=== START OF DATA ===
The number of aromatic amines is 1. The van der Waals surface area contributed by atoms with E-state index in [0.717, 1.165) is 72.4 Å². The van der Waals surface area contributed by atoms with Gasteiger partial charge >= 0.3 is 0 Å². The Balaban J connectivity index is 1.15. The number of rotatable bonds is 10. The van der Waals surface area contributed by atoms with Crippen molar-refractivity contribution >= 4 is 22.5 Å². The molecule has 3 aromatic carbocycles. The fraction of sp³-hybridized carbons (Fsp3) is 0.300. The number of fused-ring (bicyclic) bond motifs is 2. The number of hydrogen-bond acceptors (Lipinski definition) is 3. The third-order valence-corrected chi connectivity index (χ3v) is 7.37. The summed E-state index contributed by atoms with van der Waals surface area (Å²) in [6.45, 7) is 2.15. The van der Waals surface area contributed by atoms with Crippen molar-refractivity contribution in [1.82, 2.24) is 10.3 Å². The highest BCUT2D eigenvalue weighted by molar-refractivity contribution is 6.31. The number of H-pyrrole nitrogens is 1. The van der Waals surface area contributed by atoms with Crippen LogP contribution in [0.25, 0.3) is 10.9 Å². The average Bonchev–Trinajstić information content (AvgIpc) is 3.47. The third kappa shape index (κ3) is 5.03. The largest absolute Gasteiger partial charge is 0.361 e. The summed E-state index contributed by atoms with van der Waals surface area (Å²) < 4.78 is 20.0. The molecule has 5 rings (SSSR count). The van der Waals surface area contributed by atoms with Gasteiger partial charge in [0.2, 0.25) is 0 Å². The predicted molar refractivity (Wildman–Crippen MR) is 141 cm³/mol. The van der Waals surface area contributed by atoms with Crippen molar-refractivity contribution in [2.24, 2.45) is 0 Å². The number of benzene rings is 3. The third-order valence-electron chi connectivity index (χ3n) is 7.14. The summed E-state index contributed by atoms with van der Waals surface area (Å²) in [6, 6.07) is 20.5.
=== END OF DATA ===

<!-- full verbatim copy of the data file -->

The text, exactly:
The number of aromatic amines is 1. The van der Waals surface area contributed by atoms with E-state index in [0.717, 1.165) is 72.4 Å². The van der Waals surface area contributed by atoms with Gasteiger partial charge >= 0.3 is 0 Å². The Balaban J connectivity index is 1.15. The number of rotatable bonds is 10. The van der Waals surface area contributed by atoms with Crippen molar-refractivity contribution >= 4 is 22.5 Å². The molecule has 3 aromatic carbocycles. The fraction of sp³-hybridized carbons (Fsp3) is 0.300. The number of fused-ring (bicyclic) bond motifs is 2. The number of hydrogen-bond acceptors (Lipinski definition) is 3. The third-order valence-corrected chi connectivity index (χ3v) is 7.37. The summed E-state index contributed by atoms with van der Waals surface area (Å²) in [6.45, 7) is 2.15. The van der Waals surface area contributed by atoms with Crippen molar-refractivity contribution in [1.82, 2.24) is 10.3 Å². The highest BCUT2D eigenvalue weighted by molar-refractivity contribution is 6.31. The number of H-pyrrole nitrogens is 1. The van der Waals surface area contributed by atoms with Crippen LogP contribution in [0.25, 0.3) is 10.9 Å². The average Bonchev–Trinajstić information content (AvgIpc) is 3.47. The third kappa shape index (κ3) is 5.03. The largest absolute Gasteiger partial charge is 0.361 e. The summed E-state index contributed by atoms with van der Waals surface area (Å²) < 4.78 is 20.0. The molecule has 5 rings (SSSR count). The van der Waals surface area contributed by atoms with Gasteiger partial charge in [0.2, 0.25) is 0 Å². The predicted molar refractivity (Wildman–Crippen MR) is 141 cm³/mol. The van der Waals surface area contributed by atoms with Crippen molar-refractivity contribution in [2.24, 2.45) is 0 Å². The number of benzene rings is 3. The third-order valence-electron chi connectivity index (χ3n) is 7.14. The summed E-state index contributed by atoms with van der Waals surface area (Å²) in [6, 6.07) is 20.5.